Supreme Court's Term Defies Easy Explanation Equal Treatment under Law, Free Speech Unite the Justices

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FORGET THE USUAL LABELS: Liberal or conservative. Pro-government or anti-government. Activist or restrained.

The major rulings of the Supreme Court's 1995-96 term, which ended Monday, can be explained by the justices' allegiance to two constitutional principles: strict equal treatment under law and freedom of speech, broadly defined. Those two principles bring together the justices from across the spectrum, even if they yield rulings that confound the usual analysis.

Consider the three leading civil rights rulings of the term. The justices struck down an anti-gay state amendment in Colorado, opened the doors of the Virginia Military Institute to women and threw out the majority-black congressional districts in Texas and North Carolina.

The first two decisions were cheered by liberals, the third by conservatives, but each resulted from a demanding application of the 14th Amendment, which says no state shall "deny to any person the equal protection of the laws."

Colorado's voters in 1992 adopted a state initiative known as Amendment 2 that barred gays and lesbians from obtaining legal protections against discrimination based on their sexual orientation.

Normally, the conservative-leaning Supreme Court upholds state laws and defers to the wishes of the voters. But not this time.

The equal-protection clause demands "the law's neutrality when the rights of persons are at stake. . . . Amendment 2 classifies homosexuals to make them unequal to everyone else," wrote Justice Anthony M. Kennedy for a 6-3 majority.

VMI had enrolled only men in its 157 years, and officials of the military academy argued that its harsh, physically demanding style of education was unsuited to women. Federal judges in Virginia could not bring themselves to end the all-male tradition.

The Supreme Court had no trouble doing so. By a 7-1 vote, it brushed aside generalizations about the sexes and ruled that the equal-protection clause simply does not permit the "categorical exclusion" of women from a state-funded school.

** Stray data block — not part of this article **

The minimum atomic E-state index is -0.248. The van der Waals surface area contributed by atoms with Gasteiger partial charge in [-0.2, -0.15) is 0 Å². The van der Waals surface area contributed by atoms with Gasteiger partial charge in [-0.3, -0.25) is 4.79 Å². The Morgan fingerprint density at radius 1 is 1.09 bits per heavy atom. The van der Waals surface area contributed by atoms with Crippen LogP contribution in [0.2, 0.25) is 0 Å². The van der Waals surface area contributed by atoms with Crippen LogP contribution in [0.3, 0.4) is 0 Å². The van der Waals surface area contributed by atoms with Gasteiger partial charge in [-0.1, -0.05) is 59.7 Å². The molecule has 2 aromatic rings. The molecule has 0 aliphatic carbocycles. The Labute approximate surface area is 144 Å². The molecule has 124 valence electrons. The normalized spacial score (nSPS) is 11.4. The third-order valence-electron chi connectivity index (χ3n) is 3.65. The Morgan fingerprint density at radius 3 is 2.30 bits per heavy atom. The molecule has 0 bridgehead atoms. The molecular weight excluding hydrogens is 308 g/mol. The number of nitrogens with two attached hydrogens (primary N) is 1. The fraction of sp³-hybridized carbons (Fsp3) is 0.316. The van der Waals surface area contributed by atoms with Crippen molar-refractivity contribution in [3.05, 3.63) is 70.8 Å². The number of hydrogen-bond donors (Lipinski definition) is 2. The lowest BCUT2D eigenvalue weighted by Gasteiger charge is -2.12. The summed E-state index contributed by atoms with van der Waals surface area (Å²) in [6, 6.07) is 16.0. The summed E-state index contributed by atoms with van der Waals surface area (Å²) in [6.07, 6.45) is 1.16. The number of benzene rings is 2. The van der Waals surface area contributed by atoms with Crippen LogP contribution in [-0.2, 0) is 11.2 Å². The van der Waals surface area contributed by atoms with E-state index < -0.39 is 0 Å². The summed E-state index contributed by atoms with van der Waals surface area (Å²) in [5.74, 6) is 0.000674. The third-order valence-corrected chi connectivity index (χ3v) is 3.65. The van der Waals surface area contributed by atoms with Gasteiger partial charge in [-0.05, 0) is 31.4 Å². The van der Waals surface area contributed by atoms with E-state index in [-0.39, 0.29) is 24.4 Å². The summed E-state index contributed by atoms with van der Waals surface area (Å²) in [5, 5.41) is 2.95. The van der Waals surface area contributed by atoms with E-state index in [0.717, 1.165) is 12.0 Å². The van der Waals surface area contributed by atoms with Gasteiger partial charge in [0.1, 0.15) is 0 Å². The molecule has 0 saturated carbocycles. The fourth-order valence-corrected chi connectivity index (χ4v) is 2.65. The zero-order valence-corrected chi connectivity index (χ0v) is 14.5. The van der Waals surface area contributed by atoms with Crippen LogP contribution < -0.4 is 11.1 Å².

But the equal-treatment principle does not always work in favor of traditional victims of discrimination, such as racial minorities or women. As this Supreme Court showed, the rule also can work against them.

In a blow to affirmative action, the Supreme Court voted 5-4 to rule that "racial preferences" in public contracting are unconstitutional, except to remedy proven discrimination.

The same 5-4 majority struck down three "majority-minority" districts in Texas and one in North Carolina. The equal protection clause does not allow state officials to use race as a "predominant factor" in drawing electoral lines, the Supreme Court said.

On Monday, the Supreme Court let stand a federal appeals court ruling that struck down an affirmative-action policy at the University of Texas Law School. Although it was not a final ruling, all nine justices agreed that the equal-protection clause does not allow a two-track admissions policy that sets different standards for white and black applicants.

Free speech is a similarly cherished constitutional principle but also one that sometimes yields surprising results.

In recent decades, the free-speech principle has been built into a powerful pillar of the law, one that stands just as solidly in the nominally conservative court led by Chief Justice William H. Rehnquist. In previous terms, the justices have struck down laws against the burning of flags and crosses as well as measures that outlawed "dial-a-porn." They also unanimously threw out a jury verdict over a crude satire in Hustler magazine.

This term was also a good one for the free-speech principle.

In May, the justices struck down laws in Rhode Island and nine other states that prohibited the advertising of beer and liquor prices - a decision that spells trouble for President Bill Clinton's proposal to ban cigarette ads directed at youth. …